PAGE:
Patience and best of luck!
It's late for you, but for others reading this post, if you're going to purchase a foreclosure, a buyer's agent is a good way to go. If you haven't purchased a foreclosure before, or a short-sale, or for that matter, just a traditional sale, there's a lot of things that you don't have experience with - and that inexperience can lead to a lot of needless anxiety. I inform my buyers about bank involved properties that they are HORRIBLY slow, and we do what we can to enforce open communication with the bank (Generally I put communication clauses in the offer to purchase). It's hard to know if your experience is typical or atypical if you don't have any benchmark to compare it to, or previous experience to fall back on. As others have mentioned, your experience is normal, at least to this point, and the extra time you are spending waiting around is part of the reason why not everyone buys foreclosure properties, and one of the reasons they sell below market.
With that said, the bank accepts your offer than tells you you have to close in 3 weeks. Many times the bank is not ready and delays the closing. A month delay is not unusual but several months would be. Ask your agent or attorney what is causing the delay. Most likely the bank is flooded with foreclosures and they are just trying to get through their mess.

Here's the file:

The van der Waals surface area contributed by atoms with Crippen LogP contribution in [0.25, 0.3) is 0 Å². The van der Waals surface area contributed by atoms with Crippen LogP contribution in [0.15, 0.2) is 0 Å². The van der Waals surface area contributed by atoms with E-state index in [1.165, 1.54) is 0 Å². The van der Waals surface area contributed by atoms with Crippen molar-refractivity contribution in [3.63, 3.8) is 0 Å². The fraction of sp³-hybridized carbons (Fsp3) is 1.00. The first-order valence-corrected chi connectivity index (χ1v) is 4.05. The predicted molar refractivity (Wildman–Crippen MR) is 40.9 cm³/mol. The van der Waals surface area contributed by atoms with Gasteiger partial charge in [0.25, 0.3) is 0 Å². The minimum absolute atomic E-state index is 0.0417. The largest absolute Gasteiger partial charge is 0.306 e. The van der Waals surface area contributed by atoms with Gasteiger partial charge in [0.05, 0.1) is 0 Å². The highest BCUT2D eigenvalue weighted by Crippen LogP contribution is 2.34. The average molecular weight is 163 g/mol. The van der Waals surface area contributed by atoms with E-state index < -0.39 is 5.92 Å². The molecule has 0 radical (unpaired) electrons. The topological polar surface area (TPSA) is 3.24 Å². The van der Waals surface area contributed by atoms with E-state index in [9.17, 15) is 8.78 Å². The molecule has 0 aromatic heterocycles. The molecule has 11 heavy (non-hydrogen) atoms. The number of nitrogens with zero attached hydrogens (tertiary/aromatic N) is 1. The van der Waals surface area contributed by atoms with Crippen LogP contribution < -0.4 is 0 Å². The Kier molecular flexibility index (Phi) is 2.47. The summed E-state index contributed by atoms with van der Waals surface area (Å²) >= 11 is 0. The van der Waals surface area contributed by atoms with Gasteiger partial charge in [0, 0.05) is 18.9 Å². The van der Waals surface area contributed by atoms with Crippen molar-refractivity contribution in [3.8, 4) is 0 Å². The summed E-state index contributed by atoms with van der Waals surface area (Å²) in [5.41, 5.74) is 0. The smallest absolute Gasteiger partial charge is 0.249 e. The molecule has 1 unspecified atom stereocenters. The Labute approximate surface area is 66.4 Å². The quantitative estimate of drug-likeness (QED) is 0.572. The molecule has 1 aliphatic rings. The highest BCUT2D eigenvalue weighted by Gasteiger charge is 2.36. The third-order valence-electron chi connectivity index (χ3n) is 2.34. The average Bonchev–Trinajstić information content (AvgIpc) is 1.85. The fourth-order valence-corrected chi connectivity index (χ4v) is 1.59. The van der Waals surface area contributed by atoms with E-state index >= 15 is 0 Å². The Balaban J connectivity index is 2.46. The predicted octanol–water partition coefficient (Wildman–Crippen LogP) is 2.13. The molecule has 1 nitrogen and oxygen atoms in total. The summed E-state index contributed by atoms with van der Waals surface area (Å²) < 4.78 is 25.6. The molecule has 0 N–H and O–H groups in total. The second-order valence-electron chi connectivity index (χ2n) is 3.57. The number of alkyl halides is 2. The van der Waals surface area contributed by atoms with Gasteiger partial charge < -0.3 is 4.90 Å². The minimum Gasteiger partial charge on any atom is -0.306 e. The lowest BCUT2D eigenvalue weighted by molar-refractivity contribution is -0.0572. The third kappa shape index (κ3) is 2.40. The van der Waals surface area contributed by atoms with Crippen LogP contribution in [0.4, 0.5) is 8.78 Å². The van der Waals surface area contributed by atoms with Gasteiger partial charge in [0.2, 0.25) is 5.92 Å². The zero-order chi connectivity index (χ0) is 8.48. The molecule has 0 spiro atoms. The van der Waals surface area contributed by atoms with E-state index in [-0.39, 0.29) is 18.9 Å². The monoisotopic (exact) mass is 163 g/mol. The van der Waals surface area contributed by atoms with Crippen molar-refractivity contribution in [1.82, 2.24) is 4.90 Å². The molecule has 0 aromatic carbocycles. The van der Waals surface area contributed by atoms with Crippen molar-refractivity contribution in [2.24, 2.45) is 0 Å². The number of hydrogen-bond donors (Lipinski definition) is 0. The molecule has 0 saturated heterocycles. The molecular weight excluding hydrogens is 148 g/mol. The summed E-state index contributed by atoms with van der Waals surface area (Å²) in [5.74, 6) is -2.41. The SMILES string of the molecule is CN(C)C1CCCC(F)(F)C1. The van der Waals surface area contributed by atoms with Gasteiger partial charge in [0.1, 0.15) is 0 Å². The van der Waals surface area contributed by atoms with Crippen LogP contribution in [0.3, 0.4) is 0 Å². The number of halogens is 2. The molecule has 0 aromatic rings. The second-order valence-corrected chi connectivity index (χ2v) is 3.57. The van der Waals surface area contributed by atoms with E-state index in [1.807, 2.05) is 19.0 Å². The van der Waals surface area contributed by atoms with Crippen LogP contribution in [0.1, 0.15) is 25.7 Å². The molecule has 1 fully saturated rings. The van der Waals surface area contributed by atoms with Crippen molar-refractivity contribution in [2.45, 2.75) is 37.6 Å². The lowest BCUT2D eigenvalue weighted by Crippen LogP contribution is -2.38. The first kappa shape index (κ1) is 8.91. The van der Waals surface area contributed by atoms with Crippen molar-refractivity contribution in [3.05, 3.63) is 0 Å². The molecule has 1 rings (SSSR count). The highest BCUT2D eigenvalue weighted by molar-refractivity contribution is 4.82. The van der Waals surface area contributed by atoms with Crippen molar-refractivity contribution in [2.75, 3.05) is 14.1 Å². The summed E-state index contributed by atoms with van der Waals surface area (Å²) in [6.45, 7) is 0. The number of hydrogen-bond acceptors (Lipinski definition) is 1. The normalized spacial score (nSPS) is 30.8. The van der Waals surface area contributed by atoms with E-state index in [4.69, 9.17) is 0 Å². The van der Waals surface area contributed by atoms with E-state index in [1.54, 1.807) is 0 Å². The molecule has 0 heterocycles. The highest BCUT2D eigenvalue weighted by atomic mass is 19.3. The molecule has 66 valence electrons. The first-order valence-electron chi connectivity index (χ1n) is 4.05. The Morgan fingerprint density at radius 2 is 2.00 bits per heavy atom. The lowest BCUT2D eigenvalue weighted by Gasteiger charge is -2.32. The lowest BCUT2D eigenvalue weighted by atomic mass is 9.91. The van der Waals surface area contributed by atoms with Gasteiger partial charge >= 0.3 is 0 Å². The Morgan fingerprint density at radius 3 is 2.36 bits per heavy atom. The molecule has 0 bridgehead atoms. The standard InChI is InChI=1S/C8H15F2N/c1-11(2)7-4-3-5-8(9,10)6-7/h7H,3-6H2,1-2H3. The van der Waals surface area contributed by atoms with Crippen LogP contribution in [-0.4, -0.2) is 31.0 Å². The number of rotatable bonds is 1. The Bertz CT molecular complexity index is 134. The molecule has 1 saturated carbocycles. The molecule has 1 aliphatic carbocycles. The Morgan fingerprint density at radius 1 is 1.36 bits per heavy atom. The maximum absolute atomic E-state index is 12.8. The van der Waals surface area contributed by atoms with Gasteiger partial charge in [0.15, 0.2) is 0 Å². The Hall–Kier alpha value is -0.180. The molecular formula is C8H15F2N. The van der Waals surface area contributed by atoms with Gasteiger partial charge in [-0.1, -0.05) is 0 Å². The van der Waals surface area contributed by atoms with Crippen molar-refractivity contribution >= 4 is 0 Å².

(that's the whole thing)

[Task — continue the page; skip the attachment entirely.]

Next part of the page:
Most banks are not local and are swamped with these foreclosure cases. Questions that come to mind are, were all the foreclosure papers filed? Was the title clean? Is this a condo? Are there back taxes? There are a number of issues that the bank may need to settle and the more there is, the more the delay because banks aren't known to act fast unless they have local representation.
You shouldn't be in the dark about the process, your attorney and/or your agent (or perhaps the listing agent and bank's attorney) should be able to provide you with information regarding the delay. As long as the delay is on the banks' side ... you aren't getting penalized ... you just have to be patient.